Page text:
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time_second(9) [netbsd man page]

TIME_SECOND(9)						   BSD Kernel Developer's Manual					    TIME_SECOND(9)

time_second, time_uptime, boottime -- system time variables SYNOPSIS
#include <sys/time.h> extern time_t time_second; extern time_t time_uptime; #include <sys/kernel.h> extern struct timeval boottime; DESCRIPTION
The time_second variable is the system's ``wall time'' clock. It is set at boot by inittodr(9), and is updated periodically via timecounter(9) framework, and also updated by the settimeofday(2) system call. The time_uptime variable is a monotonically increasing system clock. It is set at boot, and is updated periodically. (It is not updated by settimeofday(2).) The boottime variable holds the system boot time. It is set at system boot, and is updated when the system time is adjusted with settimeofday(2). The variable may be read and written without special precautions. All of these variables contain times expressed in seconds and microseconds since midnight (0 hour), January 1, 1970. The bintime(9), getbintime(9), microtime(9), getmicrotime(9), nanotime(9), and getnanotime(9) functions can be used to get the current time more accurately and in an atomic manner. Similarly, the binuptime(9), getbinuptime(9), microuptime(9), getmicrouptime(9), nanouptime(9), and getnanouptime(9) functions can be used to get the time elapsed since boot more accurately and in an atomic manner. SEE ALSO
clock_settime(2), ntp_adjtime(2), timeval(3), hardclock(9), hz(9) BSD
March 13, 2008 BSD

Check Out this Related Man Page

MICROTIME(9)						   BSD Kernel Developer's Manual					      MICROTIME(9)

bintime, getbintime, microtime, getmicrotime, nanotime, getnanotime -- get the current time SYNOPSIS
#include <sys/time.h> void bintime(struct bintime *bt); void getbintime(struct bintime *bt); void microtime(struct timeval *tv); void getmicrotime(struct timeval *tv); void nanotime(struct timespec *ts); void getnanotime(struct timespec *tsp); DESCRIPTION
The bintime() and getbintime() functions store the system time as a struct bintime at the addresses specified by bt. The microtime() and getmicrotime() functions perform the same utility, but record the time as a struct timeval instead. Similarly the nanotime() and getnanotime() functions store the time as a struct timespec. The structures are described in timeval(3). The bintime(), microtime(), and nanotime() functions always query the timecounter to return the current time as precisely as possible. Whereas getbintime(), getmicrotime(), and getnanotime() functions are abstractions which return a less precise, but faster to obtain, time. The intent of the getbintime(), getmicrotime(), and getnanotime() functions is to enforce the user's preference for timer accuracy versus execution time. They should be used where a precision of 1/HZ (e.g., 10 msec on a 100HZ machine, see hz(9)) is acceptable or where perfor- mance is priority. The system realtime clock is guaranteed to be monotonically increasing at all times. As such, all calls to these functions are guaranteed to return a system time greater than or equal to the system time returned in any previous calls. Comparable functions exist to retrieve the time elapsed since boot; see microuptime(9). SEE ALSO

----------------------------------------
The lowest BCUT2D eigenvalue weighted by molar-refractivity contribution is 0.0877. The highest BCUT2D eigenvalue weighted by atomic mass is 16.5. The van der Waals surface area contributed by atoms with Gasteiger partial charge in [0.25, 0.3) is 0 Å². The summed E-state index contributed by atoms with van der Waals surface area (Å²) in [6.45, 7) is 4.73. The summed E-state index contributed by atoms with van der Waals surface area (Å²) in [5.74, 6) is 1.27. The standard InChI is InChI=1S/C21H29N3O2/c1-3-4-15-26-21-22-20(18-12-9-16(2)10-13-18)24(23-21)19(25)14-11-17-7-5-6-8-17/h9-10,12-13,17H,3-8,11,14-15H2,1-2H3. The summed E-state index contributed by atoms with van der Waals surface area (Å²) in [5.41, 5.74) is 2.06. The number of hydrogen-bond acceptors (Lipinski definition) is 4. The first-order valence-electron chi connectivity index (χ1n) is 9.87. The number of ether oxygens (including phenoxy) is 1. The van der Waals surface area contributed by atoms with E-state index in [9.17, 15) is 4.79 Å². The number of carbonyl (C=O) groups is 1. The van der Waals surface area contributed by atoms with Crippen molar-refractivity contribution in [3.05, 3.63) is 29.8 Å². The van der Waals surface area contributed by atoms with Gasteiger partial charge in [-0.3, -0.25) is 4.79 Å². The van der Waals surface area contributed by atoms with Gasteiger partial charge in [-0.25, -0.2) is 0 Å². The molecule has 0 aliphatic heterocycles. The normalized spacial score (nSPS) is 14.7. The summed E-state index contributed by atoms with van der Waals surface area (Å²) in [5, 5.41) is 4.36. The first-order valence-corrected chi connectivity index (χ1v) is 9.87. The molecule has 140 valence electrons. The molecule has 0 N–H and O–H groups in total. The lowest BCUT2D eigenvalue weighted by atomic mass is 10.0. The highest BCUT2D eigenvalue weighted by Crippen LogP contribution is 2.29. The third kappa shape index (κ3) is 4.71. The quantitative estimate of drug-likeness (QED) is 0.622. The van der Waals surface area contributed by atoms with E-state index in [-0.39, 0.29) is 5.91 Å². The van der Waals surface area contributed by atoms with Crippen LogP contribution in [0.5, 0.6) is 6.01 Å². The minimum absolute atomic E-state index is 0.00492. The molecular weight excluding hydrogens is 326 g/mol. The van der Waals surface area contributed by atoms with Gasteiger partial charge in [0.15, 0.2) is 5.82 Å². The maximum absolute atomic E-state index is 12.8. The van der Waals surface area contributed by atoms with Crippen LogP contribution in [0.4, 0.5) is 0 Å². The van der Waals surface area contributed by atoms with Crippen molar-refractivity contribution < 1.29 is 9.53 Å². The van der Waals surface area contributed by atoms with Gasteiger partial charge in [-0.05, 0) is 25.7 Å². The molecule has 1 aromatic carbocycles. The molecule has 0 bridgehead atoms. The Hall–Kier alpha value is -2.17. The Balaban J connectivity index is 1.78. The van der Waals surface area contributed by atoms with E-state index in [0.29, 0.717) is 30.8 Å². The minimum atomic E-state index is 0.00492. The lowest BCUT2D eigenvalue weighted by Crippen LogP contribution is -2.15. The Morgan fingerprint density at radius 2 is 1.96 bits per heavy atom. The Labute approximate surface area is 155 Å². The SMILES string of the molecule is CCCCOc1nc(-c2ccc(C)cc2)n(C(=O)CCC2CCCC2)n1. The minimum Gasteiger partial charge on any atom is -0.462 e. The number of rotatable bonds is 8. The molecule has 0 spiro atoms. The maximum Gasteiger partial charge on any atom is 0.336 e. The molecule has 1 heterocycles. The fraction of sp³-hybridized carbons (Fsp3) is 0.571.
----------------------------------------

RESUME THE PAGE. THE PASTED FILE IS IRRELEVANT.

settimeofday(2), bintime_add(9), inittodr(9), time_second(9), tvtohz(9) CODE REFERENCES
The implementation of the microtime() family of functions is in sys/kern/kern_tc.c as a part of the timecounter(9) framework. The implementation of the time counter sources used by the timecounter(9) is machine dependent, hence its location in the source code tree varies from architecture to architecture. AUTHORS
This manual page was written by Jeremy Cooper and Kelly Yancey <>. BUGS
Despite the guarantee that the system realtime clock will always be monotonically increasing, it is always possible for the system clock to be manually reset by the system administrator to any date. BSD
June 8, 2010 BSD
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